I just got a ticket for having my email application open on my cell phone
(that isn’t me or the officer but it’s just there for effect)
Not an email. Email APPLICATION. I picked it up at a red light and glanced at my email list on my screen.
Then I put it down.
When the officer pulled me over, I knew once I explained he would let me go. “See?” I showed him. “No texting. No talking.”
“But your email list is open.”
“Yes, but no emails are open.”
“But you could have been reading the subject lines.”
I should stop here and mention that this is the same officer who has already pulled me over TWICE for cell phone violations. The first time, I had it on speaker, but held it too close because my mother couldn’t hear me. The second time I had it in my hand in front of me and he asked me point blank if I was talking on it or using my GPS. I confessed.
Now, two paid cell phone tickets later (both of which were deserved), I was getting an undeserved cell phone ticket for having my email application open. I won’t mention any names but Naganuma is written on the ticket and it happened in Santa Barbara.
Okay, maybe I’m a little bitter.
After I came home and bit my husband and child’s head off in my frustration, I decided it might be a good idea to reflect on this a little. It IS Lent after all, and it’s a good time to think about what God might be teaching us in our frustrations rather than thinking up nicknames like “The Bird” from Unbroken. (If you haven’t read it or seen it, you won’t get that, and it’s just as well.)
So what did God show me today?
First off, I’m writing a book about Perspective and I completely lost mine today. Good to know I might need my own book when it comes out. If 10% of life is what happens to you, and 90% is how you respond, I officially got an “F” today.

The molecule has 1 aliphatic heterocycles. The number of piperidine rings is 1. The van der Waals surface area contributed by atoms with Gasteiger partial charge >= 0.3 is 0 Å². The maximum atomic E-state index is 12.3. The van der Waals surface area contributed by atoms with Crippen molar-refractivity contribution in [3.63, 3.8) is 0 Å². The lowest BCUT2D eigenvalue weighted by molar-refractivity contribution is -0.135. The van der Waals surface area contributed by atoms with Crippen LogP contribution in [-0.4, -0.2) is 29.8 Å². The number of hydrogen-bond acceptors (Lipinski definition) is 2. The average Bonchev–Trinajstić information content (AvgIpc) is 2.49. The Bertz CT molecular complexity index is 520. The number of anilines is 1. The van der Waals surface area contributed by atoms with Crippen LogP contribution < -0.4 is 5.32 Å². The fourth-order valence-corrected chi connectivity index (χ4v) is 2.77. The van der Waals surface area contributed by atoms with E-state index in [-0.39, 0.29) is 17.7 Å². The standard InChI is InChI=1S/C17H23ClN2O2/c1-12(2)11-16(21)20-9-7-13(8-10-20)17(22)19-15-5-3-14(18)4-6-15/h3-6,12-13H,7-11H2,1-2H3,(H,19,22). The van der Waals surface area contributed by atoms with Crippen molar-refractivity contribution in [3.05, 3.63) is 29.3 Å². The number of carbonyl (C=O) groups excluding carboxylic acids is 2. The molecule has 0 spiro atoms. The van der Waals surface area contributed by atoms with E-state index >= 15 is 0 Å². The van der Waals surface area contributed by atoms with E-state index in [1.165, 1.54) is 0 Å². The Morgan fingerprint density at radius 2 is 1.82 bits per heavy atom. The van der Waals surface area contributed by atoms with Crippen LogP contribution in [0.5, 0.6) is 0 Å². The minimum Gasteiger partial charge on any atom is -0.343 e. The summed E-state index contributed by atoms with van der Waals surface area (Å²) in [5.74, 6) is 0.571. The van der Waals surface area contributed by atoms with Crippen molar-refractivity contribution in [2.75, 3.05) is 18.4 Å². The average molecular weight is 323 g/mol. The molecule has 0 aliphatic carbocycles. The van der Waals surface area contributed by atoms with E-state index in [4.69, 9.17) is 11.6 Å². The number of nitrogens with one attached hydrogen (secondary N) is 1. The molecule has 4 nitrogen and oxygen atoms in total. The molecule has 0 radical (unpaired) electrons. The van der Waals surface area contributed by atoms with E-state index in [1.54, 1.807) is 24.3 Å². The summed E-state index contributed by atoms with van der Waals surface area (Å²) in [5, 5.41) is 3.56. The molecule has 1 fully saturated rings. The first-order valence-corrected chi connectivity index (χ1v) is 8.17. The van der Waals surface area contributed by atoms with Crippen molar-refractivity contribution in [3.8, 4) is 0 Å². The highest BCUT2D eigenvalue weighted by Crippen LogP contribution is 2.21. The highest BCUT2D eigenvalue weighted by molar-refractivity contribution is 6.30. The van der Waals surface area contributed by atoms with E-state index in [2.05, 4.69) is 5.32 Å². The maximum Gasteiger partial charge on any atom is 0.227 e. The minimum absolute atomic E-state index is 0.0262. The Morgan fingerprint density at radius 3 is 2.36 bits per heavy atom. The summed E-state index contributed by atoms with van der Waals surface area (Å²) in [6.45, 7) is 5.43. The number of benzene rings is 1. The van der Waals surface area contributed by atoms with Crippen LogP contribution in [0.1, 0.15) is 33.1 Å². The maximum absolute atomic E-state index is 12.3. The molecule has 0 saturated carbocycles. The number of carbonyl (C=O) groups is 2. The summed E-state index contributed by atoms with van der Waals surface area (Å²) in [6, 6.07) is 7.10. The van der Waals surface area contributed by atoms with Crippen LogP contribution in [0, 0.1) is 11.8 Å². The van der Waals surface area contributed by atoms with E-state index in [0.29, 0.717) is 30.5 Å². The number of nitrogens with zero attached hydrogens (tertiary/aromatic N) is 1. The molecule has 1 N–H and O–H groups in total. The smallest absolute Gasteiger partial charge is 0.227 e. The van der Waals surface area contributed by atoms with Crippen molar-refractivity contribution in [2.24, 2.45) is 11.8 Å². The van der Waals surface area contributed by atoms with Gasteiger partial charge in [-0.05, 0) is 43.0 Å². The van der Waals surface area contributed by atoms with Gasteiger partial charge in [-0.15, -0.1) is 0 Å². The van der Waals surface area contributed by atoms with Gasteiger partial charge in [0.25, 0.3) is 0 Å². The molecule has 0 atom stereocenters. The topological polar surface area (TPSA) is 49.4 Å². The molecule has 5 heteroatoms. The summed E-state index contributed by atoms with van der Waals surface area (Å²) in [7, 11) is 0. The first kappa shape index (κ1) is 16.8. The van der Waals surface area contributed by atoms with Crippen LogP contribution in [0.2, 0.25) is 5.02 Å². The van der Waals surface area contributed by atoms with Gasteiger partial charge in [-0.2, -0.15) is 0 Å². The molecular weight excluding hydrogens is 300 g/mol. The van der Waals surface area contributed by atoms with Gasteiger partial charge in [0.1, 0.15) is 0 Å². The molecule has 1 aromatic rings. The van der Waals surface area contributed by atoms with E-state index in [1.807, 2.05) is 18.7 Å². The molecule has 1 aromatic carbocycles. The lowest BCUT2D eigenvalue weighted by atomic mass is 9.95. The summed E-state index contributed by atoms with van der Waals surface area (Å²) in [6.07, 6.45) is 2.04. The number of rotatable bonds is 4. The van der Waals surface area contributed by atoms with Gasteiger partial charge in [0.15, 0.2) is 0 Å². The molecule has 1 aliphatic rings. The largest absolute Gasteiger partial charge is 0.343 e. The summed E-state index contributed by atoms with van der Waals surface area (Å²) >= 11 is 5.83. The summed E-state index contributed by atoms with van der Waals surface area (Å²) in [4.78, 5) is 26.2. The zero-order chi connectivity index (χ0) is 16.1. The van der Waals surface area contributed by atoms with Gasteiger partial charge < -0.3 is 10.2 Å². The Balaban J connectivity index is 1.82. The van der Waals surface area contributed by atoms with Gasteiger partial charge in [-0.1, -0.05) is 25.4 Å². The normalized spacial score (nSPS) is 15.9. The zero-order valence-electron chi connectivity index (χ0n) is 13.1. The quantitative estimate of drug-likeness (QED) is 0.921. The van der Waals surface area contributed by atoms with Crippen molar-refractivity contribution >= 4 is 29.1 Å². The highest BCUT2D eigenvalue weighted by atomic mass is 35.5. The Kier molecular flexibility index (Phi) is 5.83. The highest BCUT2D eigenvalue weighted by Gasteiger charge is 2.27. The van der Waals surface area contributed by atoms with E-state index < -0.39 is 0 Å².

But I’m thankful God loves me anyway.
And that’s really what I’ve been thinking about. Grace. You may not notice it when it’s there, but you sure do notice it when it’s missing. The thing is, it seemed to disturb him as much giving me a ticket as it did me getting it. In my humiliated “getting a ticket” stance, I sat in my car for 25 minutes while he decided what to do, on one of the most well known thoroughfares in Santa Barbara– watching everyone pity me as they drove by.
I believe a couple of them were on their cell phones.
But I digress.
When he finally approached, it was like he was talking himself into giving me the ticket. He seemed to realize what I was doing wasn’t technically wrong. I tried to tell him he didn’t have to do it, that he could give me a warning and let me go, but he just couldn’t bring himself to do it.
He could not lean toward grace.
In the end, I wonder when the last time was that he was shown grace. Maybe that was part of the problem. I certainly didn’t do a very good job doing it. My attitude was not even close to giving him grace.
The fact is, grace is best displayed when it’s undeserved.
In fact the only time we can really give grace is when it’s undeserved.
So Policeman Naganuma, I’m going to pay this ticket and let it go. And maybe next time you pull someone over and you’re not sure whether a ticket is deserved, you will too. But whether or not that happens, it shouldn’t matter.
Because grace is about going first.